1 Human Capital Response to Globalization: Education and Information Technology in India Job Market Paper Gauri Kartini Shastry Harvard University January 2008 Abstract Recent studies have shown that trade liberalization increases skilled wage premiums in developing countries. This result suggests globalization may bene t elite skilled workers relatively more than poor unskilled workers, increasing inequality. This e ect may be mitigated, however, if human capital investment responds to new global opportunities. A key question is whether a country with a more elastic human capital supply is better positioned to bene t from globalization. I study how the impact of globalization varies across Indian districts with di erent costs of skill acquisition. I focus on the cost of learning English, a relevant quali cation for high-skilled export jobs. Linguistic diversity in India compels individuals to learn either English or Hindi as a lingua franca. Some districts have lower relative costs of learning English due to linguistic predispositions and psychic costs associated with past nationalistic pressure to adopt Hindi. I demonstrate that districts with a more elastic supply of English skills bene ted more from globalization: they experienced greater growth in both information technology jobs and school enrollment. Consistent with this human capital response, they experienced smaller increases in skilled wage premiums. Correspondence: I am grateful to Shawn Cole, David Cutler, Esther Du o, Caroline Hoxby, Lakshmi Iyer, Asim Khwaja, Michael Kremer, Sendhil Mullainathan and Rohini Pande for their advice and support, Petia Topalova and David Clingingsmith for help with additional data and all participants of the Labor/Public Finance and Development Economics lunch workshops at Harvard, the IZA/World Bank Conference on Employment and Development 2007 and the Federal Reserve Board of Governors International Finance workshop for their comments. In addition, I thank Elias Bruegmann, Filipe Campante, Davin Chor, Quoc-Anh Do, Eyal Dvir, Alex Gelber, Li Han, C. Kirabo Jackson, Michael Katz, Katharine Sims, Erin Strumpf and Daniel Tortorice for helpful conversations. All errors are mine.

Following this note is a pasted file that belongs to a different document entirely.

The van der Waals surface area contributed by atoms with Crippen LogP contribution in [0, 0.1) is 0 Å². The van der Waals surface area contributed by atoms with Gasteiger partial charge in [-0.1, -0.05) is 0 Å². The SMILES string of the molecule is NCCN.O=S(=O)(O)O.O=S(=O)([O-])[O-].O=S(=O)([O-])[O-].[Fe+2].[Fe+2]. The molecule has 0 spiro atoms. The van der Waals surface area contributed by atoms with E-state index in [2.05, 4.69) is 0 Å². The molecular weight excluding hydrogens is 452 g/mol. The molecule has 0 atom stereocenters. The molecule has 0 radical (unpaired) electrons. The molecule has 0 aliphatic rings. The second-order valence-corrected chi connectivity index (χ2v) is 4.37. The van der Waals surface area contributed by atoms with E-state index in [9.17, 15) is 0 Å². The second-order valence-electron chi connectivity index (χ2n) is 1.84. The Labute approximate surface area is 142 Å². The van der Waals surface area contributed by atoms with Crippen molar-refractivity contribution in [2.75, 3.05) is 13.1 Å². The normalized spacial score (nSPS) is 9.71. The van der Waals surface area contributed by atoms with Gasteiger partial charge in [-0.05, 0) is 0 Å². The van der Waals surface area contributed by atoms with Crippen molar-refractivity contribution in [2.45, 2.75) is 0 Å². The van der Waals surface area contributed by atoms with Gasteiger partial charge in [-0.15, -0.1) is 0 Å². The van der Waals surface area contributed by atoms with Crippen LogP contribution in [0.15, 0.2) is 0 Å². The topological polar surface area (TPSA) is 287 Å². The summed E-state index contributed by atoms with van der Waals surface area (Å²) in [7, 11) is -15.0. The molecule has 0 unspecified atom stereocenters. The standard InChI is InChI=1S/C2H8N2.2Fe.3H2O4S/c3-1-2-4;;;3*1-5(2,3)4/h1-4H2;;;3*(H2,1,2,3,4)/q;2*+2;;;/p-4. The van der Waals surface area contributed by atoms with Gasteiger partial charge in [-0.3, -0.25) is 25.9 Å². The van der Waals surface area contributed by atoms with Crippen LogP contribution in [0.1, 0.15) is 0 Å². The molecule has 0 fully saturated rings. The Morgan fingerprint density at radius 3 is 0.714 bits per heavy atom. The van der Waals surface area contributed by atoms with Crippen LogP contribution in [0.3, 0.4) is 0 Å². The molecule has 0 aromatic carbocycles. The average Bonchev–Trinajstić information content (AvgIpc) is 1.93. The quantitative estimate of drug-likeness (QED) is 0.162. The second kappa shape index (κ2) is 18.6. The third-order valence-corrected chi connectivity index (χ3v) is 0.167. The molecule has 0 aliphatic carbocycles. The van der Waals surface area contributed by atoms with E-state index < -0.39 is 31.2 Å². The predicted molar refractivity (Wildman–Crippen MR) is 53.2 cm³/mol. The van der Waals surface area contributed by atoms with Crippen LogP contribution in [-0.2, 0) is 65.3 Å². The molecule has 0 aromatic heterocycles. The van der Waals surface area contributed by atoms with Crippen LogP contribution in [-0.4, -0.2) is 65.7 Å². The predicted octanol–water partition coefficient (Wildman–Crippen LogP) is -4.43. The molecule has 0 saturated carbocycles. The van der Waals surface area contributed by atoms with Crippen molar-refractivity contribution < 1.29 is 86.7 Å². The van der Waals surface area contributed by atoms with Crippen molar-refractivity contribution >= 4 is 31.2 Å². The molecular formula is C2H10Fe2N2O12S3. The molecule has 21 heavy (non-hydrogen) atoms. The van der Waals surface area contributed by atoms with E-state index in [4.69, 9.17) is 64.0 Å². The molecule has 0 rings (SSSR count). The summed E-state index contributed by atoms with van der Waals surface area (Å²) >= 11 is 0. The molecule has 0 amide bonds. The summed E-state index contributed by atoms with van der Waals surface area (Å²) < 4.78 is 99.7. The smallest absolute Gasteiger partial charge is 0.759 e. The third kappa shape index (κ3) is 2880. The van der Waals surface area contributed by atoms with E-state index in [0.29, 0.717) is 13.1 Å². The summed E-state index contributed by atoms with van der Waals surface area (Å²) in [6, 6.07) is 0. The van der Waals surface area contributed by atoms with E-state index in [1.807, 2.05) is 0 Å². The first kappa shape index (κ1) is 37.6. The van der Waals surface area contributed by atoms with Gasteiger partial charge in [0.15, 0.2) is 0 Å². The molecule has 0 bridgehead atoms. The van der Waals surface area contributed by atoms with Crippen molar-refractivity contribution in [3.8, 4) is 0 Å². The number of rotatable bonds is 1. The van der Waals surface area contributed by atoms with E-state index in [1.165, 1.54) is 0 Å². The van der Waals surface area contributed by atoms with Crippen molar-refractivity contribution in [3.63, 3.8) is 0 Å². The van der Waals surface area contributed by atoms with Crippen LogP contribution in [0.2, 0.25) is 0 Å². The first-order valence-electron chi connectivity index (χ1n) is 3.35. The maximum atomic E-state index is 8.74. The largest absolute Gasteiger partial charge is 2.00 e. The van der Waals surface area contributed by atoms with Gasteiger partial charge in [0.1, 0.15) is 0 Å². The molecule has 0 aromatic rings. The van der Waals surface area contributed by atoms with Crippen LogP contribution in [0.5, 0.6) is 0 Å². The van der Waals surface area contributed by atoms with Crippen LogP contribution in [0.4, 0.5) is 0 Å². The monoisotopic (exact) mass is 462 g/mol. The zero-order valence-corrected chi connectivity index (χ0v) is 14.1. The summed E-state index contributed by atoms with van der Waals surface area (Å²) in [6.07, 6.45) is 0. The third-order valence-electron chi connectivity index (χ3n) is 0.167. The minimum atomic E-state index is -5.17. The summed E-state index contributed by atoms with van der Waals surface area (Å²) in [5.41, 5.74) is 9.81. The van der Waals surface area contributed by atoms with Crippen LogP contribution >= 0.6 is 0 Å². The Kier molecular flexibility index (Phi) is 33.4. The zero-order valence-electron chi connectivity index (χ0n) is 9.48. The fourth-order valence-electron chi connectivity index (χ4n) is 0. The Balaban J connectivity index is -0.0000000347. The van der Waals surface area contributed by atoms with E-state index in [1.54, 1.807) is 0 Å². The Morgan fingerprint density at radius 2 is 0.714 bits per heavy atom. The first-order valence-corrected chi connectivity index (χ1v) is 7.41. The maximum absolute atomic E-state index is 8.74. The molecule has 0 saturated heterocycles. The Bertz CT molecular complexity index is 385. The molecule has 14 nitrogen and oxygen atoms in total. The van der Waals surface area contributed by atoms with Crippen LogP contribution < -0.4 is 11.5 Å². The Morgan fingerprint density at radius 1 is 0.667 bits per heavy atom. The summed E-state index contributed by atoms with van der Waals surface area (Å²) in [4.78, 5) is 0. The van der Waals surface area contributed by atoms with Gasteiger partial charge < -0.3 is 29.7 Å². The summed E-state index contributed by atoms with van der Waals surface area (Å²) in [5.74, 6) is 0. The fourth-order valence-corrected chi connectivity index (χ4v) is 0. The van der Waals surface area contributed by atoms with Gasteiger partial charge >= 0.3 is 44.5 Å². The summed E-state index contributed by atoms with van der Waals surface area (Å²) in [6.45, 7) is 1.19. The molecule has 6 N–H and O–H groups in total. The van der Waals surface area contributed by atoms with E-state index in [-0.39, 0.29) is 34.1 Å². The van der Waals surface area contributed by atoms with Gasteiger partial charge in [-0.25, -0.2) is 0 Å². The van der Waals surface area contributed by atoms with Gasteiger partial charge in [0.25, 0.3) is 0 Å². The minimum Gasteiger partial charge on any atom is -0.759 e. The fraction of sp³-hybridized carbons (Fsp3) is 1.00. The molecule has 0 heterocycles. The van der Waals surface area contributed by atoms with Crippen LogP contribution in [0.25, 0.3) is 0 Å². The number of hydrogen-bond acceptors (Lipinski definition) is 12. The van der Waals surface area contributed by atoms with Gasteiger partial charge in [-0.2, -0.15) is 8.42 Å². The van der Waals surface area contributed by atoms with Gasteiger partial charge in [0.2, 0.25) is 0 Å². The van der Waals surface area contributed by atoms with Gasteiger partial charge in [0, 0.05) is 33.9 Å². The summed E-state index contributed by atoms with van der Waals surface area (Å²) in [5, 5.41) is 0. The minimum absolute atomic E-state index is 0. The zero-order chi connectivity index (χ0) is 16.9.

2 Introduction Recent literature has suggested that trade liberalization in poor countries increases skilled wage premiums. It is possible that this increase bene ts only elite skilled workers, causing an increase in inequality. Alternatively, if human capital supply responds, globalization s e ect on inequality may be mitigated. This is partly because some people acquire the necessary human capital, but also because the increased supply drives down the skilled wage premium over time. I study whether human capital in India responded to the shock of trade reforms by using variation across districts in their ability to take advantage of global opportunities. Some districts have a more elastic supply of English language human capital, which is particularly relevant for export-related jobs. I show that these districts attracted more export-oriented skilled jobs, speci cally in information technology (IT), and experienced greater growth in school enrollment. Consistent with this factor supply response, these districts experienced smaller growth in skilled wage premiums. An important motivation for this paper relates to the consequences of trade. Under a simple Heckscher-Ohlin model with two goods and two countries, the labor-abundant poor country should specialize in unskilled labor intensive industries after liberalization, increasing the demand for unskilled workers and lowering skilled wage premiums. In contrast, several recent studies in Latin America found that trade liberalization increased human capital premiums. 2 There is little evidence on East Asia, but conventional wisdom suggests a smaller e ect there. 3 There are multiple explanations for this divergence from standard trade theory. 4 Nevertheless, a key factor in understanding the e ects of globalization is the supply response of human capital. If the supply of skilled workers rises (as in East Asia, but less so in Latin IT refers to both software and business process outsourcing such as call centers and data entry rms. 2 See Goldberg and Pavcnik (2004) for a review of the literature, which includes, e.g., Hanson and Harrison (999), Feenstra and Hanson (997), Feliciano (993), Cragg and Epelbaum (996) on Mexico; Robbins, Gonzales and Menendez (995) on Argentina; Robbins (995a, 995b, 996b) on Chile and Uruguay; Robbins (996a), Attanasio, Goldberg and Pavcnik (2004) on Colombia; Robbins and Gindling (997) on Costa Rica. 3 See Wood (997) for a survey, Lindert and Williamson (200) and Wei and Wu (200). 4 Two explanations focus on global outsourcing (Feenstra and Hanson 996, 997) and complementarities between skill levels (Kremer and Maskin 2006). Others are discussed in Goldberg and Pavcnik (2004).